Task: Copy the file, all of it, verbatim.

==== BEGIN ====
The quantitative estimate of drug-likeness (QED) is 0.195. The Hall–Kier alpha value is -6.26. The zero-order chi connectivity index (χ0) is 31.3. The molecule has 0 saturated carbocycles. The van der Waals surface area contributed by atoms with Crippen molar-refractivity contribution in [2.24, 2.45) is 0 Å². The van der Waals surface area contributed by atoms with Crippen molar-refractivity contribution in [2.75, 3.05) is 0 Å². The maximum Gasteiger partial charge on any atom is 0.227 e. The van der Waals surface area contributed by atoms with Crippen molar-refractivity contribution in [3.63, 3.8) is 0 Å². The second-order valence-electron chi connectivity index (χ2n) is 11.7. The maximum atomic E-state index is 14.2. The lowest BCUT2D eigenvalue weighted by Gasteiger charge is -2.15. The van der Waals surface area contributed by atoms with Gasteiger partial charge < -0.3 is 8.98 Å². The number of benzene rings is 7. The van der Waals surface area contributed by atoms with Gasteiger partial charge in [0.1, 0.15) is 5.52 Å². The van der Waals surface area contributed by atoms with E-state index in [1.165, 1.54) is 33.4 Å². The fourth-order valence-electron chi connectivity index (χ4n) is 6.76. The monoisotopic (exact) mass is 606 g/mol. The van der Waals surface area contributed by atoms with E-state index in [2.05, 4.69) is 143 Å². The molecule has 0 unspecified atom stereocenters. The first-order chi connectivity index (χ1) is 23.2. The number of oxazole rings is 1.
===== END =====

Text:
The quantitative estimate of drug-likeness (QED) is 0.195. The Hall–Kier alpha value is -6.26. The zero-order chi connectivity index (χ0) is 31.3. The molecule has 0 saturated carbocycles. The van der Waals surface area contributed by atoms with Crippen molar-refractivity contribution in [2.24, 2.45) is 0 Å². The van der Waals surface area contributed by atoms with Crippen molar-refractivity contribution in [2.75, 3.05) is 0 Å². The maximum Gasteiger partial charge on any atom is 0.227 e. The van der Waals surface area contributed by atoms with Crippen molar-refractivity contribution in [3.63, 3.8) is 0 Å². The second-order valence-electron chi connectivity index (χ2n) is 11.7. The maximum atomic E-state index is 14.2. The lowest BCUT2D eigenvalue weighted by Gasteiger charge is -2.15. The van der Waals surface area contributed by atoms with Gasteiger partial charge < -0.3 is 8.98 Å². The number of benzene rings is 7. The van der Waals surface area contributed by atoms with Gasteiger partial charge in [0.1, 0.15) is 5.52 Å². The van der Waals surface area contributed by atoms with E-state index in [1.165, 1.54) is 33.4 Å². The fourth-order valence-electron chi connectivity index (χ4n) is 6.76. The monoisotopic (exact) mass is 606 g/mol. The van der Waals surface area contributed by atoms with E-state index in [2.05, 4.69) is 143 Å². The molecule has 0 unspecified atom stereocenters. The first-order chi connectivity index (χ1) is 23.2. The number of oxazole rings is 1.